Kennel cough and its triggers are not usually contagious for humans, but there is one exception: bordetella bronchiseptica can be transmitted from dogs to immunocompromised people. However, this is extremely rare. Talk to your veterinarian and your physician if you or a family member have a compromised immune system; dogs suspected to have a case of kennel cough should be isolated from compromised people until the infection has cleared.

Kennel cough can be contagious to certain other household pets, like cats. However, just like transmission to humans, this is highly unlikely. The most susceptible would be very young kittens and cats with severely compromised immune systems. If you suspect your dog could have kennel cough, isolate him from at-risk kittens and cats.

What Is the Cost for Treating Kennel Cough?

The cost for treating uncomplicated cases of kennel cough tends to be low, as hospitalization and antibiotics are typically not required. You’ll probably just have to pay the cost for a typical veterinary visit.

However, complicated cases can get pricey, as hospitalization, supportive therapies and/or medication, and additional diagnostic testing will add to the bill. The costs vary depending on your individual veterinary care provider as well as your location (bigger cities have higher costs of living across the board, and that includes veterinary care).

Recovery and Management of Kennel Cough

Perhaps the most important thing to keep in mind while your dog recovers from kennel cough is to keep him isolated from other dogs. This is especially important to remember around unvaccinated or immunocompromised dogs, as the disease can have more serious consequences for these animals. Remember that you can spread infection via your hands and clothing, so take care not to introduce the pathogens accidentally on your person.

Most dogs recover from kennel cough on their own within 10 to 20 days. During this time, reduce your dog’s activities to avoid coughing episodes, and disinfect all the items your dog is in regular contact with using a solution of bleach diluted in water (1:32).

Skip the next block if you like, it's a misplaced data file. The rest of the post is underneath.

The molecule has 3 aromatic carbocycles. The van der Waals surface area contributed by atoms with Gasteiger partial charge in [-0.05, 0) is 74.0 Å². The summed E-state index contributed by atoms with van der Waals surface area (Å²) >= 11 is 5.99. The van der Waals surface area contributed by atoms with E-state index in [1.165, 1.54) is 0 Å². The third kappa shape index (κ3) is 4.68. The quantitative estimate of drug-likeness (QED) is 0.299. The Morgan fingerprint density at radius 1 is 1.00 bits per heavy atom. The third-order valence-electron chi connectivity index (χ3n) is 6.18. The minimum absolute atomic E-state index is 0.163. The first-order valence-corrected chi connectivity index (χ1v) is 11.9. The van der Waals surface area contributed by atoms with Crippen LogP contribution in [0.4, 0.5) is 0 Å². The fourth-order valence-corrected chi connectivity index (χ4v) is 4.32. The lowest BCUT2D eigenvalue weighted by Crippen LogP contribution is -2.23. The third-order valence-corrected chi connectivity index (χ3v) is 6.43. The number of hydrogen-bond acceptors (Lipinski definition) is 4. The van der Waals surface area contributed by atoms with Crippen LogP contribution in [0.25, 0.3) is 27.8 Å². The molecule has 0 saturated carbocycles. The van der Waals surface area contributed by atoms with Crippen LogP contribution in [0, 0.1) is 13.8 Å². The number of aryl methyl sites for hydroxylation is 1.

Preventing Kennel Cough

Kennel cough is not always avoidable. However, there are steps you can take to reduce your dog’s risk of contracting the disease:

  • If you take your dog to a groomer, kennel, daycare, or obedience school, make sure the facility requires vaccinations for all dogs that enter the premises, even if your dog is vaccinated for kennel cough. This will further reduce the chances of your dog getting kennel cough, since no vaccine is 100% effective.
  • Keep unvaccinated dogs away from places where dogs congregate, like kennels, doggie daycares, and dog parks, and away from dogs with known infections.

Is There a Vaccine for Kennel Cough?

Yes. Most kennels require the bordetella vaccine, which is often referred to as the kennel cough vaccine. Vaccines are also available for other viruses that cause kennel cough, including parainfluenza virus and adenovirus 2. Talk to your veterinarian about whether the kennel cough vaccine is appropriate for your dog, and if so, which vaccine is most effective in your geographical area.

Like all vaccines, kennel cough vaccines are not 100% effective, so it’s good to take other precautions as well, like relying on responsible groomers and kennels that require all dogs to be vaccinated.


Kennel cough is highly contagious, and although it’s rarely lethal, it’s very uncomfortable for dogs, and can be dangerous for puppies or dogs with compromised immune systems. Vaccines and preventative measures can greatly reduce the risk of infection, so speak to your veterinarian about a suitable preventative plan for your dog.